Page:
Update on holy war against Wickedpedians
"I don't make the rules." Famous restaurant scene in "Five Easy Pieces"
I just found the following additional Wikipedia rule:
Self-published sources (e.g., blogs) should never be used as third-party sources about living persons, even if the author is a well-known professional researcher or writer.
So much for the phony claim that the blogs of BVD-clad bloggers Ding Elsberry and Sleazy PZ Myers are entitled to a special exception because these bloggers are "nationally syndicated columnists." What a farce.
It's past time to bring in ReputationDefender.com. If ReputationDefender does not help now, then Cheri Yecke should cancel her membership.
Also, the Wikipedia rules for the biographies of living persons say (here and here):
Material about living persons must be sourced very carefully. Without reliable third-party sources, a biography will violate the No original research and Verifiability policies, and could lead to libel claims.
Material available solely on partisan websites or in obscure newspapers should be handled with caution, and, if derogatory, should not be used at all. Material from self-published books, zines, websites, and blogs should never be used as a source about a living person, including as an external link, unless written or published by the subject of the article (see below).
Editors should avoid repeating gossip published by tabloids and scandal sheets. Ask yourself whether the source is reliable; whether the material is being presented as true; and whether, even if true, it is relevant to an encyclopedia article about the subject. When less-than-reliable publications print material they suspect is untrue, they often include weasel phrases. Look out for these. If the original publication doesn't believe its own story, why should we?
Unsourced or poorly sourced contentious material
Editors should corroborate contentious material about living persons with proper sources, and add them if they are not present. An editor who cannot find a source should remove the material promptly — simply tagging it as questionable is insufficient. Where the material is derogatory and unsourced, relies on improper sources (see Wikipedia:Verifiability), or is a conjectural interpretation of a source (see Wikipedia:No original research), it does not belong in Wikipedia.
Contentious material about living persons on user and talk pages also must follow the above rules. Negative biographical material needs to be placed in proper context. If this is done, contentious material from questionable sources may be discussed on talk pages, but problems with the material and the sources must be clearly identified, and it may be removed if the discussion has ended or is not contributing to the development of the article. When in doubt, contentious material that is not properly sourced should be removed.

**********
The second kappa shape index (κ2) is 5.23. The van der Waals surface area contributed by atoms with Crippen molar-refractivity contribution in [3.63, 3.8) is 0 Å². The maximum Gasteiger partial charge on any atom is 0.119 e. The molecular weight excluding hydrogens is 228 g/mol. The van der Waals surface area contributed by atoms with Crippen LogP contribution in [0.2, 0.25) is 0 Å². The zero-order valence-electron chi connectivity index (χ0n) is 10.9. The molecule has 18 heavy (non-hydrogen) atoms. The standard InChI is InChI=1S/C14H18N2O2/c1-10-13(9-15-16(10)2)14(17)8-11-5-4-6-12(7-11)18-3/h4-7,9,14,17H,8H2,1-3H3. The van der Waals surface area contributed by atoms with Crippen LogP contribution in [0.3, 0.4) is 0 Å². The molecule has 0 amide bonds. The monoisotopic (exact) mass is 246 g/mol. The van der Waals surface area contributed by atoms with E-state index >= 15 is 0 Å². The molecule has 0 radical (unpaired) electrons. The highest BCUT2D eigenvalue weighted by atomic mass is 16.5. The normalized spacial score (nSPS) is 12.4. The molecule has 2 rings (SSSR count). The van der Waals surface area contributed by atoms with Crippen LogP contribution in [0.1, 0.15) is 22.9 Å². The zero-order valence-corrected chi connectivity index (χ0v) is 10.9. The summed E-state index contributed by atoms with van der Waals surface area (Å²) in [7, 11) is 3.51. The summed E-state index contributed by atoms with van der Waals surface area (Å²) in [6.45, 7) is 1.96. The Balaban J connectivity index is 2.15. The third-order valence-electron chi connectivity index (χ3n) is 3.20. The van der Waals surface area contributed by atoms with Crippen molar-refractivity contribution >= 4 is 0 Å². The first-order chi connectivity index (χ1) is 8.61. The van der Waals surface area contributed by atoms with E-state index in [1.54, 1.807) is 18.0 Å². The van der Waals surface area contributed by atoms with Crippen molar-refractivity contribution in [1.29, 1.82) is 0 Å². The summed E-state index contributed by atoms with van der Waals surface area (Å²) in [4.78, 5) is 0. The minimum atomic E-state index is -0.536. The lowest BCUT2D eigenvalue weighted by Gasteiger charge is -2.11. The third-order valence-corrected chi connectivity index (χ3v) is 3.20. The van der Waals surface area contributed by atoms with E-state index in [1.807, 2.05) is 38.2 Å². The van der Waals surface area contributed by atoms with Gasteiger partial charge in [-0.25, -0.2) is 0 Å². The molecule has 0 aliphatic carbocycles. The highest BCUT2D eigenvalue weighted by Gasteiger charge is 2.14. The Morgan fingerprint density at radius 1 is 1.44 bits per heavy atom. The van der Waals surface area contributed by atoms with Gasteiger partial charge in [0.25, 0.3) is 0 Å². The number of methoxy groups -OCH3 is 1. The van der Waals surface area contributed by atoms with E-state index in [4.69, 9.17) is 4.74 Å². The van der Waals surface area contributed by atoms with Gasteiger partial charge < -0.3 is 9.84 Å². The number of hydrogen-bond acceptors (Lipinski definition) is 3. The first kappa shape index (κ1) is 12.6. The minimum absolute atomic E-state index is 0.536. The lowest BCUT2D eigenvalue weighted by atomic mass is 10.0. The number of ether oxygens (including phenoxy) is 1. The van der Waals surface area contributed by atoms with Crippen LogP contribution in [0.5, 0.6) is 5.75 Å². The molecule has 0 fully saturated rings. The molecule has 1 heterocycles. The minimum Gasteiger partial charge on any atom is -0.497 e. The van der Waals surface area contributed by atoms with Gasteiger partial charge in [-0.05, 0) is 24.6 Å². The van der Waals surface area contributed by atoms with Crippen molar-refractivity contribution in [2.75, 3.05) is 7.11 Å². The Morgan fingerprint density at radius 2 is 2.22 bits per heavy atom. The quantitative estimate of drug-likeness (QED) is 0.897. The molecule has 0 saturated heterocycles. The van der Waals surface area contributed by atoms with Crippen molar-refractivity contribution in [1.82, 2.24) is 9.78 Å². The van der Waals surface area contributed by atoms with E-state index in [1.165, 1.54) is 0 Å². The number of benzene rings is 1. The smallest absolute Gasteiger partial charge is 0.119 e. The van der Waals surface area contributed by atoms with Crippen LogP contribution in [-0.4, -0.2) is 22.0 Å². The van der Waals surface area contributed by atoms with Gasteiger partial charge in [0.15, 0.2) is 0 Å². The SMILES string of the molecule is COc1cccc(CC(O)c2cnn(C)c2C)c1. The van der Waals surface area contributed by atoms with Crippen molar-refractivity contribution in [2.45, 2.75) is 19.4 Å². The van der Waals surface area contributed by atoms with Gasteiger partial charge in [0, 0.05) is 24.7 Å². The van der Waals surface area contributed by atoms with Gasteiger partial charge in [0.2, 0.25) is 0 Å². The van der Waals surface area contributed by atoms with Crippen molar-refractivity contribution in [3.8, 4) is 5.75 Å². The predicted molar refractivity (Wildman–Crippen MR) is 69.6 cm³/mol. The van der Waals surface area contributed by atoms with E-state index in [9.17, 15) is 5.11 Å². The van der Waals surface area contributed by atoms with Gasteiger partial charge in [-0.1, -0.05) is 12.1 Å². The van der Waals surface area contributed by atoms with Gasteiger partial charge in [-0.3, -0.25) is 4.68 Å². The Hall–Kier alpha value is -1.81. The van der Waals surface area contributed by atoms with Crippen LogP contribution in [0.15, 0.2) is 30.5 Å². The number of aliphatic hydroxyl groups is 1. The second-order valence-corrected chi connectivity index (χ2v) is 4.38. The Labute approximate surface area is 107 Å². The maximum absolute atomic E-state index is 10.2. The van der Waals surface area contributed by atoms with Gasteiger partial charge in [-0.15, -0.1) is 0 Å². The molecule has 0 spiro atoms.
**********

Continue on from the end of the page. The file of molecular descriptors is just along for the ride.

Removal of material under these principles is not subject to normal restrictions, and the three-revert rule does not apply. Administrators may enforce the removal of such material with page protection and blocks, even if they have been editing the article themselves. Editors who re-insert the material may be warned and blocked (see the blocking policy and Wikipedia:Libel). Administrators encountering biographies that are unsourced and negative in tone, where there is no NPOV version to revert to, should delete the article without discussion (see speedy deletion criterion G10 for more details).
Jimmy Wales has said it is better to have no information at all than to include speculation, and has emphasized the need for sensitivity:I can NOT emphasize this enough. There seems to be a terrible bias among some editors that some sort of random speculative 'I heard it somewhere' pseudo information is to be tagged with a 'needs a cite' tag. Wrong. It should be removed, aggressively, unless it can be sourced. This is true of all information, but it is particularly true of negative information about living persons.
Those Wickedpedian control freaks have broken every rule in the book, which ought to be thrown at them -- hard.
Also, the following is an excerpt from an email that I sent to a ReputationDefender customer service representative:
. . . I might add that I am defamed in the Wikipedia discussion page on Cheri Yecke's bio, so my reputation needs defending too. Wikipedia administrators on this page are trying to justify their discrimination against my blog -- other blogs are used as references in the bio -- by calling my blog "crappy" while calling the other blogs "reputable." I know that you don't offer your $29.95 clean-up service to non-members, but let me ask you this -- if I were a dues-paying member, would you refuse my request for help in my fight against Wikipedia? Also, a lot of people do not want or need your monthly search report service but just want help with specific problems. I could understand you charging non-members more than your $29.95 fee but I cannot fathom your policy of not offering your clean-up service to non-members. Remember that famous scene in the movie "Five Easy Pieces" where a waitress tells a customer that giving him a side-order of toast is against the rules, so he tells her, "OK, I want a chicken-salad sandwich on toast, hold the chicken-salad and the mayonnaise and just bring me the toast, then give me a check for the sandwich and you haven't broken any rules"? OK, here is what I propose: sign me up as a member, then help me fight Wikipedia for $29.95, and then I will cancel my membership, and you would not be breaking any rules.